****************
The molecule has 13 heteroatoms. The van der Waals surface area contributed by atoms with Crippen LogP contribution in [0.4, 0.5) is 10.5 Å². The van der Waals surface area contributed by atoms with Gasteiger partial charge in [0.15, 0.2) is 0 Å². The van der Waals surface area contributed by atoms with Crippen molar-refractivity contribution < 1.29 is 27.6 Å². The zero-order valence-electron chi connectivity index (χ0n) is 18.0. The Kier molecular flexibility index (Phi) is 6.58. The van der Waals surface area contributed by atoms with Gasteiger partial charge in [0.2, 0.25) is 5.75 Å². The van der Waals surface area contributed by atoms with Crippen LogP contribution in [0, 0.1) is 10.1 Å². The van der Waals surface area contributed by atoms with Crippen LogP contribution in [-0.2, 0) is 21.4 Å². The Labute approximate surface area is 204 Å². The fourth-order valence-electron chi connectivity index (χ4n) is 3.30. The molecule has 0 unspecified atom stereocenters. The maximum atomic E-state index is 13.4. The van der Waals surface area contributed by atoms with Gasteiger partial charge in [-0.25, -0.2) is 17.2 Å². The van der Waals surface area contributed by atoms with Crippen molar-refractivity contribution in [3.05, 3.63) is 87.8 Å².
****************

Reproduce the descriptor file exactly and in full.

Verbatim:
The molecule has 13 heteroatoms. The van der Waals surface area contributed by atoms with Crippen LogP contribution in [0.4, 0.5) is 10.5 Å². The van der Waals surface area contributed by atoms with Gasteiger partial charge in [0.15, 0.2) is 0 Å². The van der Waals surface area contributed by atoms with Crippen molar-refractivity contribution < 1.29 is 27.6 Å². The zero-order valence-electron chi connectivity index (χ0n) is 18.0. The Kier molecular flexibility index (Phi) is 6.58. The van der Waals surface area contributed by atoms with Gasteiger partial charge in [0.2, 0.25) is 5.75 Å². The van der Waals surface area contributed by atoms with Crippen LogP contribution in [0, 0.1) is 10.1 Å². The van der Waals surface area contributed by atoms with Crippen LogP contribution in [-0.2, 0) is 21.4 Å². The Labute approximate surface area is 204 Å². The fourth-order valence-electron chi connectivity index (χ4n) is 3.30. The molecule has 0 unspecified atom stereocenters. The maximum atomic E-state index is 13.4. The van der Waals surface area contributed by atoms with Gasteiger partial charge in [-0.25, -0.2) is 17.2 Å². The van der Waals surface area contributed by atoms with Crippen molar-refractivity contribution in [3.05, 3.63) is 87.8 Å².